I have a set-point, for sure.  One comment - do not feel guilty for not asking your friends to drive you to the airport.  This is one of my pet peeves.  People who would rather inconvenience others (sorry, driving someone in rush hour traffic is an inconvenience) than pay $20.  Now, if there is an emotional component, say, driving you to your chemo appointment, I will be right there!  But if it is about saving money...  Now there are lots of caveats.  If it's a barter system, that's different.  Or incredibly expensive.  But in general - take a cab or a shuttle!
Omg! I haven't ever heard anyone voice this... but I totally agree with this sentiment! I live in a rural town, where people fly to the city every 8 to 10 weeks. And they almost always get a lift out to the airport! It's a $16 taxi fare. I've gotten a lift once - a friend picked me up, but then we spent the evening together ('friend' haha).

Zamboni

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Re: Do we have a financial/ lifestyle set point that's hard to shift?
« Reply #9 on: August 09, 2015, 05:58:01 AM »
Yes, most of us have a set point, and it can clearly be hard to change that set point.

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My husband and I think the trip starts at the door

I've gradually shifted my mentality to this, and the way you phrase it is perfect.

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live "like rich students" our entire life so used cars, biking, brown bagging, home cooking, and saving at least 60% of our income

I know what you meant, but it made me laugh. Spending lots of time with college-age children of the wealthy, I've learned that "rich students" don't ever brown bag or home cook and rarely bike; they just let mom and dad pay for everything.

2Birds1Stone

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Re: Do we have a financial/ lifestyle set point that's hard to shift?
« Reply #10 on: August 09, 2015, 06:22:31 AM »
I think set points can be beneficial too.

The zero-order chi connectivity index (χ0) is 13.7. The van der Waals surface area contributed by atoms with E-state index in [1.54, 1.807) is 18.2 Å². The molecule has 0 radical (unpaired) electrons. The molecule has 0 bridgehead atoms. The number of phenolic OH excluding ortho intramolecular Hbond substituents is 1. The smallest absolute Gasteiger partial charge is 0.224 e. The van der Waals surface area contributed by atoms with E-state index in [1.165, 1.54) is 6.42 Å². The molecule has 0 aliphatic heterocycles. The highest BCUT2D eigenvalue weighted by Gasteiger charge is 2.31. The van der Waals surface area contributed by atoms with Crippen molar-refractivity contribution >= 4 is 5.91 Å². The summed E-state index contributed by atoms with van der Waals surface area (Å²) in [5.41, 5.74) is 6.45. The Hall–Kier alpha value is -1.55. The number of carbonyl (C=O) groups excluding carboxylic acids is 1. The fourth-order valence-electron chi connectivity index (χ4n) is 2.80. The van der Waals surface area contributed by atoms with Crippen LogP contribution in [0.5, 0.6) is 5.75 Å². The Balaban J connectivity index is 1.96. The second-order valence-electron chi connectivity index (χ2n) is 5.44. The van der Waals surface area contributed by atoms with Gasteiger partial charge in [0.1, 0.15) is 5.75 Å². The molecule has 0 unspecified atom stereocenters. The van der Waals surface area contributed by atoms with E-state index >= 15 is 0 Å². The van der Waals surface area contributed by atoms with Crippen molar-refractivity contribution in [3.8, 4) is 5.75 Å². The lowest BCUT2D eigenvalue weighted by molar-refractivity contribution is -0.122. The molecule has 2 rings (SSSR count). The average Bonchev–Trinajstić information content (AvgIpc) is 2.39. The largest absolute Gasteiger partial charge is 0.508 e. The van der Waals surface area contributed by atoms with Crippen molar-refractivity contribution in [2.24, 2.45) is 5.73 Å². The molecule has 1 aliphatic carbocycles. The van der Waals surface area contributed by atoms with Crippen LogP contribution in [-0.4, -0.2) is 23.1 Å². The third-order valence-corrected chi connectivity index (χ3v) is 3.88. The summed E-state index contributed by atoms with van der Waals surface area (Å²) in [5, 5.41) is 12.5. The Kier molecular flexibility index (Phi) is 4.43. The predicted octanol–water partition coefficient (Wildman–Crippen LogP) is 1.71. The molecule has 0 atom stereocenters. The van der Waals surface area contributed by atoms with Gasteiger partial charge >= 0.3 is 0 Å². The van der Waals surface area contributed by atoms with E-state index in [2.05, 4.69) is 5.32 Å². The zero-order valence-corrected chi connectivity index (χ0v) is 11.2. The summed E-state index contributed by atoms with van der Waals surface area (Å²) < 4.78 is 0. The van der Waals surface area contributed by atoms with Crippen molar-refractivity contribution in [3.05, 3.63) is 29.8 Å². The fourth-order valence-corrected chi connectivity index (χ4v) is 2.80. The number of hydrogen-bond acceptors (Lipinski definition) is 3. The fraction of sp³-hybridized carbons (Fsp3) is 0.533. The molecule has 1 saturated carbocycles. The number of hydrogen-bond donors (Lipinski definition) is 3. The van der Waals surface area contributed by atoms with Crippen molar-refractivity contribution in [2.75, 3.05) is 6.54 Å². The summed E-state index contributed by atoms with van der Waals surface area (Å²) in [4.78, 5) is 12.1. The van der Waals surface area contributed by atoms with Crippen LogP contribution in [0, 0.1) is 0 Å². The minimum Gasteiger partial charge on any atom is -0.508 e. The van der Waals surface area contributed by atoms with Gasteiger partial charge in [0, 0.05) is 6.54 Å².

I have a set point in lifestyle/spending that I have maintained since the very first day I started working full time.

Being able to avoid lifestyle creep while increasing earnings can make for a much quicker and painless journey to FI.


Cassie

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Re: Do we have a financial/ lifestyle set point that's hard to shift?
« Reply #11 on: August 09, 2015, 11:32:52 AM »
I think it depends on what stage of life you are at too. When I was younger I was much more wiling to sacrifice for the future. Well the future is here & now I want to do my bucket list because you never know when you won't be able to any longer.  So spending more $ now then we ever did. I expect that to slow down as we age & probably won't want to do as many things.

music lover

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Re: Do we have a financial/ lifestyle set point that's hard to shift?
« Reply #12 on: August 09, 2015, 12:21:40 PM »
In a way, I have a "set point". I spent most of my career earning low income and paying a mortgage, so learned to live frugally by necessity. I now earn more and no longer have a mortgage, but my spending hasn't increased by very much. All I've really done is replace old hand-me-down furniture, upgrade some musical gear, and do a few renos that have been put off.

I will be retiring next spring and my govt. pension will easily cover my monthly expenses with 30% - 40% of it leftover. I can easily afford to spend more, but the desire isn't there.

Miss Prim

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Re: Do we have a financial/ lifestyle set point that's hard to shift?
« Reply #13 on: August 09, 2015, 02:25:54 PM »
We live 20 min from the airport and routinely take people there and people pick us up!  It is mostly between us family members and nobody complains about it at all.  We don't mind taking and picking up people, it is the least we can do!  Maybe it is because we live fairly close and we are all too cheap to pay, but amongst our family and friends, we do stuff like this for each other.